The Velvet Ghetto

Much ink has been spilled on the rise in authoritarianism within American institutions, from media companies to universities. But how often do we talk about this troubling trend in Corporate America? When I was a writer for a major hospital in Boston, new managers built a team of authoritarian leaders who demanded and rewarded obedience and punished dissenters with ridicule or termination. I was one of those “troublemakers” who nearly lost his head in the two years I worked under the regime.
The Velvet Ghetto is a 4,400-word work of narrative poetry made up of 29 poems that form a larger story in verse. I began writing these poems in 2020 after witnessing the public resignations of Bari Weiss from The New York Times and Glenn Greenwald from The Intercept. Darkly inspired by these independently minded journalists, I was motivated to address the authoritarianism, illiberalism and censorship in my own department. The poems in this book desperately try to capture the tension and erosion of the self that accompanies working for a corporation that values obedience above all else. The book aims to transcend my own personal experience and give words to the indignities all employees can suffer in large hierarchical bureaucracies ruled by authoritarian leaders.

I’m seeking a publisher or literary representation for The Velvet Ghetto. If you’re interested in reviewing the manuscript, please contact me at dustin.grinnell [at] gmail.com.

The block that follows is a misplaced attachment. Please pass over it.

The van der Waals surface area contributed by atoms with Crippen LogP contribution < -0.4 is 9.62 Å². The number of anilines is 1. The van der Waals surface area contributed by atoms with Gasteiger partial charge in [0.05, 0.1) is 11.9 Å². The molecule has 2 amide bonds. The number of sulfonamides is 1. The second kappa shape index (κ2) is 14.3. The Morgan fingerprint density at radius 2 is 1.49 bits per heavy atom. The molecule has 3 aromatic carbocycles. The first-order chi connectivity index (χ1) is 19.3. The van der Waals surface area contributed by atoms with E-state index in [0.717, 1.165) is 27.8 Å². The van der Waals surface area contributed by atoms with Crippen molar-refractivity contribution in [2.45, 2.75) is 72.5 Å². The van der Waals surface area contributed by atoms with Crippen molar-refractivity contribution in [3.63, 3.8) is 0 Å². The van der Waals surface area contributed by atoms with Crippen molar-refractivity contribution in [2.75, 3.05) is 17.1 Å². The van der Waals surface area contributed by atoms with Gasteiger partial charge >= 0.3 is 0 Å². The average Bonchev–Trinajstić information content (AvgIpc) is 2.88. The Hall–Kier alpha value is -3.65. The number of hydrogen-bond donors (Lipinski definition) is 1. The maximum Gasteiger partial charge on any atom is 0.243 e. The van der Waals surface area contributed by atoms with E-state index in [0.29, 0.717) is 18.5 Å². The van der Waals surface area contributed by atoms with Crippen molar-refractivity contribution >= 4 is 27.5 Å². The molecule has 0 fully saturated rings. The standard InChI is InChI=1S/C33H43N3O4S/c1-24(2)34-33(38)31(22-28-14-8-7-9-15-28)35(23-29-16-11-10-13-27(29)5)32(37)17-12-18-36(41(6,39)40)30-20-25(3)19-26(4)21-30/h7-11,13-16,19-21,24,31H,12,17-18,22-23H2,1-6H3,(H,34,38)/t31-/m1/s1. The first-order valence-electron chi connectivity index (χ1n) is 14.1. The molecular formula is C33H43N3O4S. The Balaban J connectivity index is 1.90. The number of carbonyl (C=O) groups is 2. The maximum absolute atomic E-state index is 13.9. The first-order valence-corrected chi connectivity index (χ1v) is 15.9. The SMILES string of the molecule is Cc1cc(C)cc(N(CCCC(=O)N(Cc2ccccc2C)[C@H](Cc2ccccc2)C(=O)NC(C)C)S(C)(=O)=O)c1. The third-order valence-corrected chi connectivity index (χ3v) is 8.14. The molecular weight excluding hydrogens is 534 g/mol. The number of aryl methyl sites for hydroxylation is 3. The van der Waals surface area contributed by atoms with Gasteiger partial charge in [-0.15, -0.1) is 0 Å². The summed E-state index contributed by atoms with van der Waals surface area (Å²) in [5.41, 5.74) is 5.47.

The Dizziness of Freedom: Essays

If there was one thing I craved, it was adventure. From running in the Paris marathon, to bungee jumping in New Zealand, to watching the sunrise at the top of Mount Kilimanjaro, I spent my twenties and thirties traveling across the U.S. and around the world in search of new experiences. But as I indulged my wanderlust, I noticed I seldom looked inward to explore myself: What did I want, and where was I really going?

In this collection of twenty-three essays, I discover amazing places—and bit by bit, myself. “Up Fever Slope” follows my trek up Mount Kilimanjaro and the dangers of ignoring altitude sickness. During “A Lesson in Safety,” I recklessly ride my motorcycle from Cambridge to Walden Pond on the day I first learn how to ride it. In Asia, while grieving a failed relationship, I meet a young Chinese woman waiting to take a boat down the Li River and experience the joy of making a genuine connection in “Walkabout Love.” And in “Learning to Love My Fate,” I begin to finally realize that everything I’m searching for, I just might already have.

I’m seeking a publisher or literary representation for The Dizziness of Freedom. If you’re interested in reviewing the manuscript, please contact me at dustin.grinnell [at] gmail.com.